McEachern v. Commonwealth: If you take a car it can be inferred that you intend to steal it; a stolen item is taken with intent to not allow the victim to have it back (as opposed to unauthorized use, a lesser felony). Specifically, if you announce that you intend to force someone into their own car and take them somewhere to kill them and they run away, you have still taken the car without the intent to return it to its owner when you drive away with the car.

21 October 2008

Sometimes Even the Best Plans Fail

Steal a truck, steal a flatbed, steal a forklift - still fail at the crime.

Visitor From Abroad

Yesterday someone from the University of Szeged (Hungary) apparently stayed on my site for 366+ minutes and 147 page views.

Dang, even I don't spend that much time on my blawg.

Criminal Possession in the 7th Degree???

Okay, somebody from NY please explain to me criminal possession in the 7th degree.

Here's how I picture possession in the 7th degree: A person in Idaho thinks about someone in NY who knows someone who might know someone who has an LSD tab.

Am I close?

20 October 2008

Brady The Mess That Is

Brady is the name given to a series of cases which stand for a basic principle: if there is evidence that someone is innocent the person accused should be given access to that evidence. At its core it's a uniquely strong principle. Unlike many of the other things argued about in court, such as 4th Amendment search/suppression issues, Brady doesn't deal with an attempt to defend a principle by throwing out evidence which actually points to guilt. Instead, it is a positive requirement that particular evidence in a particular case be turned over to the defendant because it shows his innocence.

In actuality, when lawyers refer to "Brady" they are referring to two related requirements. The first, which finds its roots in Napue and Giglio, is the requirement that the prosecution turn over any evidence the government has which would impeach a prosecution witness. The second, coming out of Brady, is a requirement that a prosecutor turn over any evidence the government has which is exculpatory. The case law is clear that in either case the prosecution's requirement to disclose is not just limited to what he knows. If it is known by any government agent the prosecutor is required to disclose it, even if the prosecutor never knows of the evidence's existence. There are cases in the lower appellate courts which state that if exculpatory evidence is not turned over prior a guilty plea is not valid.

At the heart of Brady is an abiding belief that the government will play fast and loose, or downright cheat, to get its man. As unpalatable as that thought is, anyone who reads the decisions applying Brady can see that in some cases prosecutors have. In such cases the prosecution deserves to get dinged. There's even a valid reason for the refusal to allow the prosecution a “good faith” exception. After all, if someone was willing to deny a defendant evidence that he might be innocent it's not much of a step to claim no knowledge of the evidence at all or to engage in willful blindness. Thus, the rationale for the Brady rests on solid foundations.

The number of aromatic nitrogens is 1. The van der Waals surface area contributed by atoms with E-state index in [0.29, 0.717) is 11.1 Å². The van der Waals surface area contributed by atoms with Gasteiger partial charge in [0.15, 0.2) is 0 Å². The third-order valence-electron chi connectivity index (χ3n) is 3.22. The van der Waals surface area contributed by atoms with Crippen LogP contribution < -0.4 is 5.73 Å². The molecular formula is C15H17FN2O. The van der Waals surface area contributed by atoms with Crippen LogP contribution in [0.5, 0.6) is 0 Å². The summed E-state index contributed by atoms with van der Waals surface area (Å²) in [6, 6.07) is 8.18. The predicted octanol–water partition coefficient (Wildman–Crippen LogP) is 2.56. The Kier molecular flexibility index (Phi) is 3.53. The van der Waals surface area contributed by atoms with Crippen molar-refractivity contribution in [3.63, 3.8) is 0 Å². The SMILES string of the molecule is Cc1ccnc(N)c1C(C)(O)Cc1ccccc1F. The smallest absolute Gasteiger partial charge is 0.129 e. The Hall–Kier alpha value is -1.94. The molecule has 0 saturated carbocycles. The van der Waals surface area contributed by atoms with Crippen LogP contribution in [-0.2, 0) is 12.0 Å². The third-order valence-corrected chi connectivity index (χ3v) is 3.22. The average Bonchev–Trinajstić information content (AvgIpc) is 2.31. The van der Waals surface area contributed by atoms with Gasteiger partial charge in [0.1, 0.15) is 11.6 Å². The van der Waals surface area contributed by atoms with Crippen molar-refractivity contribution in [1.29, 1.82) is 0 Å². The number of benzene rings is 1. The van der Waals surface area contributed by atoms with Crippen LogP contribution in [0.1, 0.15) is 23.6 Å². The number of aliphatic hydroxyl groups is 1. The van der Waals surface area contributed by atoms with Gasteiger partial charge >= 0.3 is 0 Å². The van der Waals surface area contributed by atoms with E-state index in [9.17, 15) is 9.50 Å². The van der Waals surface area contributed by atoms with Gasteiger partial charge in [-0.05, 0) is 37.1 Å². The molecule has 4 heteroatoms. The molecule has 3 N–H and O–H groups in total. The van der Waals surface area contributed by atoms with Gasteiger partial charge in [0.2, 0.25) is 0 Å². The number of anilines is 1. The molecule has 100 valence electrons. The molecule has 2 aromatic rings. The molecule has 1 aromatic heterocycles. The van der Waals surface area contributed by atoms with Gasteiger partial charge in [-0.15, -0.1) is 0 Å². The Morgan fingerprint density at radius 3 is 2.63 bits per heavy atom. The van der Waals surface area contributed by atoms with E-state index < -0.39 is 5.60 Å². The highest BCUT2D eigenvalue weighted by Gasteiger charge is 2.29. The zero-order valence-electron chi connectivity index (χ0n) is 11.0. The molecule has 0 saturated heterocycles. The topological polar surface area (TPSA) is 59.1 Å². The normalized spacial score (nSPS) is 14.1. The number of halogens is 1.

Even when everyone is acting in good faith, there are problems when Brady bumps into reality. In reality, there are two major problems with Brady. The first is that the prosecutor and the defense attorney are going to have different views of what evidence is exculpatory. Any defense attorney worth her salt is going to see just about everything as exculpatory; she'll want to know if 3 decades prior the complaining witness' grandmother once uttered a slur about Colombians in front of the witness because that could effect his bias toward people of Colombian descent (the immigrant defendant's place of birth). On the other hand, prosecutors are going to take a rather narrow view of what constitutes exculpatory evidence; if nobody else has confessed to the crime and the DNA hasn't come back as belonging to someone else the prosecutor probably isn't going to see it as exculpatory. How can this be resolved? Well, there is always the option of having the judge review the evidence in camera (reading over it in private in his chambers) in order to see if he thinks there is evidence which the prosecution must turn over. Of course, this is not practical. No judge is going to sift thru the evidence in every single case. Thus, short of something unusual happening, Brady evidence will depend entirely on the prosecutor's interpretation of whether it is exculpatory or not.